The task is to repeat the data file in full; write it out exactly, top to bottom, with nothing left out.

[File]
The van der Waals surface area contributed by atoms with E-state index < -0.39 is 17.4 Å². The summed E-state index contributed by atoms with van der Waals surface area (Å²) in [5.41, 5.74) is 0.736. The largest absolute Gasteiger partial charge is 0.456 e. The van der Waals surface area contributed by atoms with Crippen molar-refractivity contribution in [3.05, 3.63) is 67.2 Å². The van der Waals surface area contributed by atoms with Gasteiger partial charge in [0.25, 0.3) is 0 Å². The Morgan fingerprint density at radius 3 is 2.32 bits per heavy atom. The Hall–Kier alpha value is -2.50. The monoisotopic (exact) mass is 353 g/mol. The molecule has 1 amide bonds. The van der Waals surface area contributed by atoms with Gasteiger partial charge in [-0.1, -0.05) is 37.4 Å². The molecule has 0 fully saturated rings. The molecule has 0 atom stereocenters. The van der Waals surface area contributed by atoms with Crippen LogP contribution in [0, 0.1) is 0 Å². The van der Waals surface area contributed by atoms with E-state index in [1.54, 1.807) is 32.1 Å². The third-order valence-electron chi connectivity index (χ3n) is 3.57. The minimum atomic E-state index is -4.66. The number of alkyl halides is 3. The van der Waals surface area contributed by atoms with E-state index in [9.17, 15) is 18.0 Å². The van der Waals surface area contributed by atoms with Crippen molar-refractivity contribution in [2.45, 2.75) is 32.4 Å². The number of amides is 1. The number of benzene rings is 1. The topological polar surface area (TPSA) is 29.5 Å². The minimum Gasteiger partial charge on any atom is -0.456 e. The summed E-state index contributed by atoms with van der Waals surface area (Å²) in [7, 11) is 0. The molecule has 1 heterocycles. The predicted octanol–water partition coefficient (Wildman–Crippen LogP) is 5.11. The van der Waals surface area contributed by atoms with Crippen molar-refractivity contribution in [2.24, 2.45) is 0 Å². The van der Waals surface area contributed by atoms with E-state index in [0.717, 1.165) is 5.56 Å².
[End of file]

The van der Waals surface area contributed by atoms with E-state index < -0.39 is 17.4 Å². The summed E-state index contributed by atoms with van der Waals surface area (Å²) in [5.41, 5.74) is 0.736. The largest absolute Gasteiger partial charge is 0.456 e. The van der Waals surface area contributed by atoms with Crippen molar-refractivity contribution in [3.05, 3.63) is 67.2 Å². The van der Waals surface area contributed by atoms with Gasteiger partial charge in [0.25, 0.3) is 0 Å². The Morgan fingerprint density at radius 3 is 2.32 bits per heavy atom. The Hall–Kier alpha value is -2.50. The monoisotopic (exact) mass is 353 g/mol. The molecule has 1 amide bonds. The van der Waals surface area contributed by atoms with Gasteiger partial charge in [-0.1, -0.05) is 37.4 Å². The molecule has 0 fully saturated rings. The molecule has 0 atom stereocenters. The van der Waals surface area contributed by atoms with Crippen LogP contribution in [0, 0.1) is 0 Å². The van der Waals surface area contributed by atoms with E-state index in [1.54, 1.807) is 32.1 Å². The third-order valence-electron chi connectivity index (χ3n) is 3.57. The minimum atomic E-state index is -4.66. The number of alkyl halides is 3. The van der Waals surface area contributed by atoms with E-state index in [9.17, 15) is 18.0 Å². The van der Waals surface area contributed by atoms with Crippen molar-refractivity contribution in [2.45, 2.75) is 32.4 Å². The number of amides is 1. The number of benzene rings is 1. The topological polar surface area (TPSA) is 29.5 Å². The minimum Gasteiger partial charge on any atom is -0.456 e. The summed E-state index contributed by atoms with van der Waals surface area (Å²) in [7, 11) is 0. The molecule has 1 heterocycles. The predicted octanol–water partition coefficient (Wildman–Crippen LogP) is 5.11. The van der Waals surface area contributed by atoms with Crippen molar-refractivity contribution in [2.24, 2.45) is 0 Å². The van der Waals surface area contributed by atoms with E-state index in [0.717, 1.165) is 5.56 Å².